By Harriet Swatman (6 minute read). Image source: Shutterstock#1164722326

In this article we would like to draw your attention to what we perceive are eight emerging marketing trends for 2019 (and related insights for the use of technology).

These trends are drawn from our own experience of working with clients on strategic marketing campaigns, from consultation with other marketing specialists, and from reading about best practice in communications.

1. Creative Content

Today in marketing, curated content is key to all communications with customers and stakeholders and creative content is the most powerful content of all.

There are some companies, like Unilever, who stand out in terms of both innovative product delivery and innovation in marketing.

In the last few years, for example, Unilever has pushed for realistic and progressive content to market its brand- trying to push aside the stereotypes of ‘customer’ that may commonly be held- and understanding that customers have evolved a long way from the ads of the 1950s.

It has also tried to improve the integrity, transparency and measurement of influencer marketing, as well as clean up the supply chain in order to stop advertisers losing money to issues like ad fraud and opaque digital measurement. Unilever is doing all it can to push the envelope of marketing into the future.

2. Moving Beyond Customer Segmentation to Customer Knowledge

Marketing is moving past what was traditionally seen as customer segmentation into a much more detailed understanding of the customer. Within that understanding, psychographics are now more important than demographics and researching customers’ psychographics is now vital for all businesses, not just Facebook. Increased competition means businesses really have to know their audience inside out.

Damien Edmonds comments: “Businesses can no longer say ‘we’re not open to exploring our customers’ profiles because consumer preferences change quickly. Marketers now have the ability to understand consumer attitudes, opinions and lifestyles, taking them outside the geographic and demographic boxes in which they may have once been grouped.”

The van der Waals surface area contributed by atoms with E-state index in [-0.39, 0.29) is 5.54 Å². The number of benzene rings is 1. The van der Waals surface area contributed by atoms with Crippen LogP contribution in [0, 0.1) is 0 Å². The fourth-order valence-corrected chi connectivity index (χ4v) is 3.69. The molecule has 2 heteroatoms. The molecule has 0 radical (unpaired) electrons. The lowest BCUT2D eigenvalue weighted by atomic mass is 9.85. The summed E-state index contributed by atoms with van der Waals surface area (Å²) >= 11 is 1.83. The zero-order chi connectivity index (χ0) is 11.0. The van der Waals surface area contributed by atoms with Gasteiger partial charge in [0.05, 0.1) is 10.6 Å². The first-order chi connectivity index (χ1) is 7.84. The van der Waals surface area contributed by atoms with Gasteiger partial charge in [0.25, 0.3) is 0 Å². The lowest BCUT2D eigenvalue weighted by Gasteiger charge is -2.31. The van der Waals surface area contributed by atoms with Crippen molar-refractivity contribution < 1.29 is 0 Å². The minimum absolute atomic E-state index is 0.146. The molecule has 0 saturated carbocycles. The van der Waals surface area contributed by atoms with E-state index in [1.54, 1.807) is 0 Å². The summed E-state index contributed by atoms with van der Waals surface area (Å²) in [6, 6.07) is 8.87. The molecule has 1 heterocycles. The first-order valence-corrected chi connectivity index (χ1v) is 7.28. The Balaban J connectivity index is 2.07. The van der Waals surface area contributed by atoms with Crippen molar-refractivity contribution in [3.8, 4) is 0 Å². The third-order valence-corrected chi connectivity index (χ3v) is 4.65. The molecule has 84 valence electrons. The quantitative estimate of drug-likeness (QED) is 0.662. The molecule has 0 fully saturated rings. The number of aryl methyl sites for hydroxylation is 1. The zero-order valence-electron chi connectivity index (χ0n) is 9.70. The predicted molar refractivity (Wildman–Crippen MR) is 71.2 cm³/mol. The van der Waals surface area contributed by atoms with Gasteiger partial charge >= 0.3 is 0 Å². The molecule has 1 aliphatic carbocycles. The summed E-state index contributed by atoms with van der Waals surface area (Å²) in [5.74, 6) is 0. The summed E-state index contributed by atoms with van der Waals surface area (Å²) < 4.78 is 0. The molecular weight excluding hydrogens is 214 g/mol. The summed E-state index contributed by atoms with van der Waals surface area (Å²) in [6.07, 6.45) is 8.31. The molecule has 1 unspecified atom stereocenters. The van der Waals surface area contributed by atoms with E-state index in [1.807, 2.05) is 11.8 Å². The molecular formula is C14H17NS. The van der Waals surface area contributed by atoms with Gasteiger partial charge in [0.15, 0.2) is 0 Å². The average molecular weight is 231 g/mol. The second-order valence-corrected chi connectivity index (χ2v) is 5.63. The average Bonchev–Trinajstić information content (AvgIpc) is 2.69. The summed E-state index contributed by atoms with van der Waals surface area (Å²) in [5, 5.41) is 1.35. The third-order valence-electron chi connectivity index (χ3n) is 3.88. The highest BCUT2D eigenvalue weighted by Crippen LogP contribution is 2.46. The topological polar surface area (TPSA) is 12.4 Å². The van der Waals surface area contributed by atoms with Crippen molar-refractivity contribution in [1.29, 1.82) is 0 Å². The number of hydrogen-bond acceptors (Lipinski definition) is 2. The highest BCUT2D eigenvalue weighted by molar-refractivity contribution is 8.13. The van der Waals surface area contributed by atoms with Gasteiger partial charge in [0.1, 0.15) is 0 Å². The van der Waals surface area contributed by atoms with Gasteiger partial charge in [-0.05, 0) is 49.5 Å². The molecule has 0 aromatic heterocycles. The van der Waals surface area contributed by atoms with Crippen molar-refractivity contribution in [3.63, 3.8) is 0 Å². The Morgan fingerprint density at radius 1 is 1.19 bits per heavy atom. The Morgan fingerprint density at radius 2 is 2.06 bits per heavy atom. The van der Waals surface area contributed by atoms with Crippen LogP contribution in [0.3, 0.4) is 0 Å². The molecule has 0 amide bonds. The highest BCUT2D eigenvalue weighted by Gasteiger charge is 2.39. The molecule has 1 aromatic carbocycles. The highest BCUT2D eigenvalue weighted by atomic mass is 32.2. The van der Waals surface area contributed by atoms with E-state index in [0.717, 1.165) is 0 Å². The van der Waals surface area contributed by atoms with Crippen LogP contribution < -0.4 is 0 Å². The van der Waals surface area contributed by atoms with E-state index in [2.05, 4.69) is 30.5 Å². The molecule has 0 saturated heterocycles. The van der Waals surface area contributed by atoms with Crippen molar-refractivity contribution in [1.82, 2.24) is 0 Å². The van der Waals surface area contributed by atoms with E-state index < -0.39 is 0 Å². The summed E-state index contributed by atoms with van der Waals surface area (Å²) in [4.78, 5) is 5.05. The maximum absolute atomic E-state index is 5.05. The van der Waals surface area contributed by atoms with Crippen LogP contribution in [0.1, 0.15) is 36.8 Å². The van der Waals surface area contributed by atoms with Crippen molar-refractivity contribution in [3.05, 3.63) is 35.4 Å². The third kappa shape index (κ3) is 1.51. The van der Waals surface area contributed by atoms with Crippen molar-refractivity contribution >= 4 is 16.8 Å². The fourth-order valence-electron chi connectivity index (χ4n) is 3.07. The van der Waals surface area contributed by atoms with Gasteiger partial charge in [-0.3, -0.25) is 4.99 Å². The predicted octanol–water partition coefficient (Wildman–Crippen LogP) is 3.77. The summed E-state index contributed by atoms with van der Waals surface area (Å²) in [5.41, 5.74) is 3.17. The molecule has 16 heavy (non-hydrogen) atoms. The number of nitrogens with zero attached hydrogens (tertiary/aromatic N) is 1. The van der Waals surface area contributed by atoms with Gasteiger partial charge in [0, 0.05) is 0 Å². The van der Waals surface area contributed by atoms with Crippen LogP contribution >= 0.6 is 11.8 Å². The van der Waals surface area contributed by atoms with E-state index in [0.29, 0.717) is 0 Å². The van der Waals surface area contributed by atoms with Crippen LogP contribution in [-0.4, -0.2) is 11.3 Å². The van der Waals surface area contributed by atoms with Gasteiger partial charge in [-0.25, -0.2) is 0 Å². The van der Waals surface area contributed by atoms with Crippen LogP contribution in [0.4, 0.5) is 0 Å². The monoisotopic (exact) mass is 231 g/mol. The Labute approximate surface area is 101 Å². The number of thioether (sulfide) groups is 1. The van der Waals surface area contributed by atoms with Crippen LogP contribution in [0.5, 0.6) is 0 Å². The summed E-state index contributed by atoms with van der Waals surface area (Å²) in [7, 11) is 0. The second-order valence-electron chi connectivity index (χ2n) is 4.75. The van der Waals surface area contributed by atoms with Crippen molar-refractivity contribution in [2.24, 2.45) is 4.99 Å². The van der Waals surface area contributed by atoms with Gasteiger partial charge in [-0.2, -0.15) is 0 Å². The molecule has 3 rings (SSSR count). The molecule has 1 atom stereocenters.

Sophy Edmonds adds “Previously communications were delivered through more mass mediums but now all messages are highly targeted to their niche. I see an overlap between what was previously seen as PR- or carefully crafted editorial and targeted message- and content marketing today.”

3. Coordinated Narrative and Word of Mouth for Authentic Brand Engagement

Damien continues: “75% of customers have made their minds up before they call to book a visit. Word of mouth plays a serious role these days and, for this reason, brands have to have a real congruence of message at every touchpoint.

Before they are even involved with brand customers have to know its narrative and like the service promise, only then can they know the brand and trust the brand- and that is what makes for an effective engagement strategy.”

Sophy Edmonds adds: “A brand has to be entirely authentic when it engages with its communities of customers and it has to be authentic across every channel of communication.

Strategic marketing uses many means to convey a brand’s authentic narrative- researching and aligning key messages across SEO, websites, database outreach, direct sales and editorial.”

4. Diversification with the Marketing Discipline: The Rise of Analytics

Since 2015, marketing has changed more than any other industry- and has segmented into sub-disciplines.

There are now numerous specialisms within the broader profession, including:

  • Brand marketer vs Brand strategist